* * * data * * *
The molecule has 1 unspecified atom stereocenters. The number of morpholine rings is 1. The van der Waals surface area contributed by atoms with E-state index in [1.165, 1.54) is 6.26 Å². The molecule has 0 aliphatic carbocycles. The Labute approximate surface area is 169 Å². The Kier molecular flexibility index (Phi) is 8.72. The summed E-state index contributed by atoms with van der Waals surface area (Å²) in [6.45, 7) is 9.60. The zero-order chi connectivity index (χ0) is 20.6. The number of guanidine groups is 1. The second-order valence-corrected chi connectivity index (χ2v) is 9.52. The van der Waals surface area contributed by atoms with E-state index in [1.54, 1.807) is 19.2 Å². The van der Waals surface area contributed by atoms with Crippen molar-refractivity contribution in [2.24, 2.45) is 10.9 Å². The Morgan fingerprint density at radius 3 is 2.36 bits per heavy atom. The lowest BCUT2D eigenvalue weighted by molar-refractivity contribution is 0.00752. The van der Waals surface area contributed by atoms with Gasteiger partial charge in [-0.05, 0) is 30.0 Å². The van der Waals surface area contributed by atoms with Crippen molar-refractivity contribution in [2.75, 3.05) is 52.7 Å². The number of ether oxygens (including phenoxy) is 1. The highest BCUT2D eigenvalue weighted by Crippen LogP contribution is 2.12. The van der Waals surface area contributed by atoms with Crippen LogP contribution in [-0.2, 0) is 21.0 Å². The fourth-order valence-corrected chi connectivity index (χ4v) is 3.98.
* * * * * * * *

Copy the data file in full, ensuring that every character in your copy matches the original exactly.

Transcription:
The molecule has 1 unspecified atom stereocenters. The number of morpholine rings is 1. The van der Waals surface area contributed by atoms with E-state index in [1.165, 1.54) is 6.26 Å². The molecule has 0 aliphatic carbocycles. The Labute approximate surface area is 169 Å². The Kier molecular flexibility index (Phi) is 8.72. The summed E-state index contributed by atoms with van der Waals surface area (Å²) in [6.45, 7) is 9.60. The zero-order chi connectivity index (χ0) is 20.6. The number of guanidine groups is 1. The second-order valence-corrected chi connectivity index (χ2v) is 9.52. The van der Waals surface area contributed by atoms with E-state index in [1.54, 1.807) is 19.2 Å². The van der Waals surface area contributed by atoms with Crippen molar-refractivity contribution in [2.24, 2.45) is 10.9 Å². The Morgan fingerprint density at radius 3 is 2.36 bits per heavy atom. The lowest BCUT2D eigenvalue weighted by molar-refractivity contribution is 0.00752. The van der Waals surface area contributed by atoms with Gasteiger partial charge in [-0.05, 0) is 30.0 Å². The van der Waals surface area contributed by atoms with Crippen molar-refractivity contribution in [2.75, 3.05) is 52.7 Å². The number of ether oxygens (including phenoxy) is 1. The highest BCUT2D eigenvalue weighted by Crippen LogP contribution is 2.12. The van der Waals surface area contributed by atoms with Crippen LogP contribution in [-0.2, 0) is 21.0 Å². The fourth-order valence-corrected chi connectivity index (χ4v) is 3.98.